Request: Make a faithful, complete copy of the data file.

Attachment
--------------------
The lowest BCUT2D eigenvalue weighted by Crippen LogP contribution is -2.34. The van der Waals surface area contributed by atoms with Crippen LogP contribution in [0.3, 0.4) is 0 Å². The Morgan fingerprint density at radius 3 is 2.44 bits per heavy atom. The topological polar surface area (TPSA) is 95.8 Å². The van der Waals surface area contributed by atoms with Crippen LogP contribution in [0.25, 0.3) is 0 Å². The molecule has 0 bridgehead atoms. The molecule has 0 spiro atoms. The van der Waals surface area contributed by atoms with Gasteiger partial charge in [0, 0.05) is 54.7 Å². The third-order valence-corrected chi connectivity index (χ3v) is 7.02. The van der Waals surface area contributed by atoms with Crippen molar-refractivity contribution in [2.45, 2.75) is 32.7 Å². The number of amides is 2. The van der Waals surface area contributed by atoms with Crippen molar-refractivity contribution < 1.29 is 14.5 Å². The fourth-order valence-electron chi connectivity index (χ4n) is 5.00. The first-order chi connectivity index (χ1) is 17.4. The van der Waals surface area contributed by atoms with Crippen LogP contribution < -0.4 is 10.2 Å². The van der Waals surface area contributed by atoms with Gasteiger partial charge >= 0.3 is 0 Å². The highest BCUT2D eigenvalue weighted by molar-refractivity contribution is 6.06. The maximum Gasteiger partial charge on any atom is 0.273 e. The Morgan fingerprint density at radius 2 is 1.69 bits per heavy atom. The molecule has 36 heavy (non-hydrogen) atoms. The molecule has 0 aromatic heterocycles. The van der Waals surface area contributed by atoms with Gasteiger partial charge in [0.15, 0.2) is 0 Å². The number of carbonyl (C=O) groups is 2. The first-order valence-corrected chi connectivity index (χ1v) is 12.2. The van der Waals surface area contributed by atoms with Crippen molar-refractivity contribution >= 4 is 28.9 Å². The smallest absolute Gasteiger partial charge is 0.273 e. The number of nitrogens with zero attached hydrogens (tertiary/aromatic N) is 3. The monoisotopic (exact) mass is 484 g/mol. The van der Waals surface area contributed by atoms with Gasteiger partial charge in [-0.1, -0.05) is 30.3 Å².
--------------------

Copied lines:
The lowest BCUT2D eigenvalue weighted by Crippen LogP contribution is -2.34. The van der Waals surface area contributed by atoms with Crippen LogP contribution in [0.3, 0.4) is 0 Å². The Morgan fingerprint density at radius 3 is 2.44 bits per heavy atom. The topological polar surface area (TPSA) is 95.8 Å². The van der Waals surface area contributed by atoms with Crippen LogP contribution in [0.25, 0.3) is 0 Å². The molecule has 0 bridgehead atoms. The molecule has 0 spiro atoms. The van der Waals surface area contributed by atoms with Gasteiger partial charge in [0, 0.05) is 54.7 Å². The third-order valence-corrected chi connectivity index (χ3v) is 7.02. The van der Waals surface area contributed by atoms with Crippen molar-refractivity contribution in [2.45, 2.75) is 32.7 Å². The number of amides is 2. The van der Waals surface area contributed by atoms with Crippen molar-refractivity contribution < 1.29 is 14.5 Å². The fourth-order valence-electron chi connectivity index (χ4n) is 5.00. The first-order chi connectivity index (χ1) is 17.4. The van der Waals surface area contributed by atoms with Crippen LogP contribution < -0.4 is 10.2 Å². The van der Waals surface area contributed by atoms with Gasteiger partial charge >= 0.3 is 0 Å². The highest BCUT2D eigenvalue weighted by molar-refractivity contribution is 6.06. The maximum Gasteiger partial charge on any atom is 0.273 e. The Morgan fingerprint density at radius 2 is 1.69 bits per heavy atom. The molecule has 36 heavy (non-hydrogen) atoms. The molecule has 0 aromatic heterocycles. The van der Waals surface area contributed by atoms with Gasteiger partial charge in [0.15, 0.2) is 0 Å². The number of carbonyl (C=O) groups is 2. The first-order valence-corrected chi connectivity index (χ1v) is 12.2. The van der Waals surface area contributed by atoms with Crippen molar-refractivity contribution >= 4 is 28.9 Å². The smallest absolute Gasteiger partial charge is 0.273 e. The number of nitrogens with zero attached hydrogens (tertiary/aromatic N) is 3. The monoisotopic (exact) mass is 484 g/mol. The van der Waals surface area contributed by atoms with Gasteiger partial charge in [-0.1, -0.05) is 30.3 Å².